There is, of course, an equalizing element to Game of Thrones’s violence: Women, here, are not spared, and this is its own embrace of Jon Snow’s if only half the population is fighting philosophy. But Game of Thrones, it must be said, also gave unto the world the Sand Snakes, three of the most insipid characters not just in Game of Thrones’s universe, but on television, in general. Stubbornly one-dimensional and “exotic” in the most boring of ways, these daughters of Dorne are the stuff of Edward Said’s nightmares—and also of Gloria Steinem’s. They seem to enjoy teasing men, just for the power of it. They seem to enjoy displaying their breasts, for the same reason. “You want a good girl,” Tyene—but it barely matters, as the main thing about these three women is that they operate as a dull unit—whispers to Bronn. She adds: “But you need the bad pussy.” Yes.
So Lyanna Mormont lives in the same universe that finds Tyene demanding that Bronn acknowledge her as “the most beautiful woman in the world” (lest, if he does not, she let him die from the poison she has administered). She operates in a narrative environment, overall, that belies the fearless-girl feminism her character is meant to advertise. In its context, I might be a girl, but I am every bit as much a Northerner as you rings true; it also, however, rings hollow.
And so, in some ways, does that other moment of lady-power sloganeering in Season 7. “The Long Night is coming,” Melisandre tells Daenerys, when the two women finally encounter each other in person. “Only the prince who was promised can bring the dawn.”
“I’m afraid I’m not a prince,” Daenerys replies.
Missandei actuallys the situation. “That noun has no gender in High Valyrian,” she notes. “So the proper translation for that prophecy would be, ‘the prince or princess who was promised will bring the dawn.’”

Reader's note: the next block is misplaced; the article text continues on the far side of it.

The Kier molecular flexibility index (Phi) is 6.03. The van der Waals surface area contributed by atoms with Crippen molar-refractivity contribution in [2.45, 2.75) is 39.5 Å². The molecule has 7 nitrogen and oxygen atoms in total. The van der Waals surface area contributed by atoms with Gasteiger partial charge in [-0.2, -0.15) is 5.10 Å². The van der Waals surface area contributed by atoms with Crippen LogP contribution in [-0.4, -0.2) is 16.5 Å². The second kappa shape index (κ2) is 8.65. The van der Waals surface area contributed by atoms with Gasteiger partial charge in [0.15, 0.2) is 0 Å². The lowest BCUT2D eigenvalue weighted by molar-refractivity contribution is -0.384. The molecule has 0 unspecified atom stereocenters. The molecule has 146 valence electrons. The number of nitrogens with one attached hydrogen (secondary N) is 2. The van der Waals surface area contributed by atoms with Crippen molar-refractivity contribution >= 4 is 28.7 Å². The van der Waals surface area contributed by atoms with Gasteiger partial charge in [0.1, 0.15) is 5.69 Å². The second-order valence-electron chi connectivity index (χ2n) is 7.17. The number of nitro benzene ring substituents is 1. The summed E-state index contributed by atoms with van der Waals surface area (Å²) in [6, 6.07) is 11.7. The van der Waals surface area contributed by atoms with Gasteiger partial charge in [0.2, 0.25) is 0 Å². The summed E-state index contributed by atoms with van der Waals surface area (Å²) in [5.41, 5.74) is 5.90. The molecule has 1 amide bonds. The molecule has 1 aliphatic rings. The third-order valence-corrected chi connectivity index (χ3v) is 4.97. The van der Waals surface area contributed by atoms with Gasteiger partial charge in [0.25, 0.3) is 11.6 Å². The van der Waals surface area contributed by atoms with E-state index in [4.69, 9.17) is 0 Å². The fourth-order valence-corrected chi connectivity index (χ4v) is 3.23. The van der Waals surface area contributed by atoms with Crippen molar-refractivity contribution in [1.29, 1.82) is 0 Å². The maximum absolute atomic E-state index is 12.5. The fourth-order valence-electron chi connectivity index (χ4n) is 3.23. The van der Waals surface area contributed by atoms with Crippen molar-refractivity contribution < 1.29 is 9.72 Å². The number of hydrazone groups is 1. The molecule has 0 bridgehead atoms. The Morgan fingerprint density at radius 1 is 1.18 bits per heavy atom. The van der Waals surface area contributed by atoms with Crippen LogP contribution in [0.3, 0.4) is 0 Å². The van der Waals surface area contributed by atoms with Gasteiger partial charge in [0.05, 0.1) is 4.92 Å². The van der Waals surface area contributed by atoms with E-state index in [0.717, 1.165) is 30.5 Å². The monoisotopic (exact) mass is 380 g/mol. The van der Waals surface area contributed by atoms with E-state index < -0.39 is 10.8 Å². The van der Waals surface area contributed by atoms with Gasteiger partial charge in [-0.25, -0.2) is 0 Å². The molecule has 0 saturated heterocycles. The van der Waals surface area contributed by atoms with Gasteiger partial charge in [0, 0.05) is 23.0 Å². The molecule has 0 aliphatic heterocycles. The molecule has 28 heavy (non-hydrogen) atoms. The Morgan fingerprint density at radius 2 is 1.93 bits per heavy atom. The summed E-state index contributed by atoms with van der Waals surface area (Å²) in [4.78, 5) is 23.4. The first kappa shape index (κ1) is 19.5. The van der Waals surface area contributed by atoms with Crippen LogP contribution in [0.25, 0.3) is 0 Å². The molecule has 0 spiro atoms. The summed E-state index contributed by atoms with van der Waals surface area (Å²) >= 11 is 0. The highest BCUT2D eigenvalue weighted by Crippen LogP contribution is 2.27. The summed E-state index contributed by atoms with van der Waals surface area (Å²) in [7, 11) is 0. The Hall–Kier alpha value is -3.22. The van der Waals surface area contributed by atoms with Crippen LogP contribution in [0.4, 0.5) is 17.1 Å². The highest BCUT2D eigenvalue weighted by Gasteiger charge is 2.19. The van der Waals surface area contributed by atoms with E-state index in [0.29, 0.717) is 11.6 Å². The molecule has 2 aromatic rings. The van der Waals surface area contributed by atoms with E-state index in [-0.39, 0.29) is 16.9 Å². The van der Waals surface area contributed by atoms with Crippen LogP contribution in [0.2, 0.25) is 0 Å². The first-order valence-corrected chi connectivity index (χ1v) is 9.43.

Daenerys’s adviser—and occasional translator—is providing yet another moment of triumphant feminism for fans to cheer: in this case, of gendered expectations, thwarted. Of egalitarianism, against all odds, winning. The moment is subtle—it’s a matter of grammar, after all—but the show plays it for drama. “The prince or princess.” BOOM.
But that moment, too, has its context: the same context that Lyanna’s moment does. What results in the juxtaposition is the kind of dramatic tension that Game of Thrones is so good at producing: Story versus slogan. Character versus caricature. Treatments of feminine power that are relatively complicated and nuanced (Daenerys’s not-always-successful attempts to be a just ruler, Cersei’s not-always-successful attempts to balance motherhood with power-hunger, Yara Greyjoy’s military ambitions, and Sansa’s struggle to survive, and Arya’s quest both to forget herself and to find herself again) chafing against treatments of feminine power that are the opposite (bad pussy).